Printed electronics have recently attracted extensive attention due to their superior productivity to conventional semiconductor fabrication methods. To develop printing devices optimized for printed electronics, numerical studies on ink flows are often necessary, and, therefore, it is critical to provide accurate ink properties for reliable numerical results. However, it is difficult to find such data in literature since inks for printed electronics contains conductive metallic nanoparticles and they are not only non-Newtonian but expensive. Thus, we propose utilizing a microfluidic chip to investigate rheological properties of conductive inks. By using micro particle image velocimeter along with an immersion oil technique, we examine the flow characteristics of two commercial conductive inks containing Ag nanoparticles on microfluidic chips. We found that the ink flows show a stronger shear-thinning behavior as the Ag content increases. Finally, suitable rheological models applicable to numerical simulations for those inks are suggested after comparing the experimental data to frequently used rheological models.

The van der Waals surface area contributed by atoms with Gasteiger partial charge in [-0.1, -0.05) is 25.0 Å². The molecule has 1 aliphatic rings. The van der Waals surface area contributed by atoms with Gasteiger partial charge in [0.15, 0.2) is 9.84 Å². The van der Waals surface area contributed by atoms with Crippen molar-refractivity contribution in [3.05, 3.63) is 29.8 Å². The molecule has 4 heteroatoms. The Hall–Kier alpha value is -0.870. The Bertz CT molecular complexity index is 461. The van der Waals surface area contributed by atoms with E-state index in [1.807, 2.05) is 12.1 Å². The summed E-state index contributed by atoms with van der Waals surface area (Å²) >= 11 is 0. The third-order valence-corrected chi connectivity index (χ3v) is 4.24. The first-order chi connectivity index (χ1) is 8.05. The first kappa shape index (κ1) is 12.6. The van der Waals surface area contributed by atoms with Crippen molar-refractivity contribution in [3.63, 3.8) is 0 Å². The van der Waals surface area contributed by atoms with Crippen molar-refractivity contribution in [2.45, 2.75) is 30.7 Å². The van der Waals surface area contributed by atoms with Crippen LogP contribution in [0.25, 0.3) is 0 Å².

Experiments in Fluids – Springer Journals
Published: Jun 10, 2011
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